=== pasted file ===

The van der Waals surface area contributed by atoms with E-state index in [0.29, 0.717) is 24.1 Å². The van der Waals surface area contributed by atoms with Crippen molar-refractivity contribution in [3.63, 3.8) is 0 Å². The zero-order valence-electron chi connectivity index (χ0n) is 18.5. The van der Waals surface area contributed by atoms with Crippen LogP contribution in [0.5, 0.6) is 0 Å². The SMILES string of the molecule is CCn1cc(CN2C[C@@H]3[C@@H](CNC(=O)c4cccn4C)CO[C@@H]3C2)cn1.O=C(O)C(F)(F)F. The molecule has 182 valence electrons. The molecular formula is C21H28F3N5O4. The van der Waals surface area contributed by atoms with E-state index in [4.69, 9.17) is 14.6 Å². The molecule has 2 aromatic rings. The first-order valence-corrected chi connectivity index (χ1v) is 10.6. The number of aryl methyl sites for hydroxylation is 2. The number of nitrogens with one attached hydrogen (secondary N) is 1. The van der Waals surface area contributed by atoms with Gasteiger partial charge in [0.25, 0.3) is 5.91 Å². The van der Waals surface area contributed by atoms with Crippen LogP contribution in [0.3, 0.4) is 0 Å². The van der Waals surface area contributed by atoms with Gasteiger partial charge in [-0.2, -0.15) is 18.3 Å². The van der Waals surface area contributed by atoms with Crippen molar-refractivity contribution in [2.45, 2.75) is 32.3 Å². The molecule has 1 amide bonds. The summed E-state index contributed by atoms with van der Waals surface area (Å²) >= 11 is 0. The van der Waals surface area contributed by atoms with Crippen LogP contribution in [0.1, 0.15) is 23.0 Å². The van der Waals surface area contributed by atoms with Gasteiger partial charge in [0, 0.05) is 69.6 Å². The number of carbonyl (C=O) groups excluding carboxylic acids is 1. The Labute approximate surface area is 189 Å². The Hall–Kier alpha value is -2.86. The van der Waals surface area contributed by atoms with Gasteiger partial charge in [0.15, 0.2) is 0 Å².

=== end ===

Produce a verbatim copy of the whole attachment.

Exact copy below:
The van der Waals surface area contributed by atoms with E-state index in [0.29, 0.717) is 24.1 Å². The van der Waals surface area contributed by atoms with Crippen molar-refractivity contribution in [3.63, 3.8) is 0 Å². The zero-order valence-electron chi connectivity index (χ0n) is 18.5. The van der Waals surface area contributed by atoms with Crippen LogP contribution in [0.5, 0.6) is 0 Å². The SMILES string of the molecule is CCn1cc(CN2C[C@@H]3[C@@H](CNC(=O)c4cccn4C)CO[C@@H]3C2)cn1.O=C(O)C(F)(F)F. The molecule has 182 valence electrons. The molecular formula is C21H28F3N5O4. The van der Waals surface area contributed by atoms with E-state index in [4.69, 9.17) is 14.6 Å². The molecule has 2 aromatic rings. The first-order valence-corrected chi connectivity index (χ1v) is 10.6. The number of aryl methyl sites for hydroxylation is 2. The number of nitrogens with one attached hydrogen (secondary N) is 1. The van der Waals surface area contributed by atoms with Gasteiger partial charge in [0.25, 0.3) is 5.91 Å². The van der Waals surface area contributed by atoms with Crippen LogP contribution in [0.3, 0.4) is 0 Å². The van der Waals surface area contributed by atoms with Gasteiger partial charge in [-0.2, -0.15) is 18.3 Å². The van der Waals surface area contributed by atoms with Crippen molar-refractivity contribution in [2.45, 2.75) is 32.3 Å². The molecule has 1 amide bonds. The summed E-state index contributed by atoms with van der Waals surface area (Å²) >= 11 is 0. The van der Waals surface area contributed by atoms with Crippen LogP contribution in [0.1, 0.15) is 23.0 Å². The van der Waals surface area contributed by atoms with Gasteiger partial charge in [0, 0.05) is 69.6 Å². The number of carbonyl (C=O) groups excluding carboxylic acids is 1. The Labute approximate surface area is 189 Å². The Hall–Kier alpha value is -2.86. The van der Waals surface area contributed by atoms with Gasteiger partial charge in [0.15, 0.2) is 0 Å².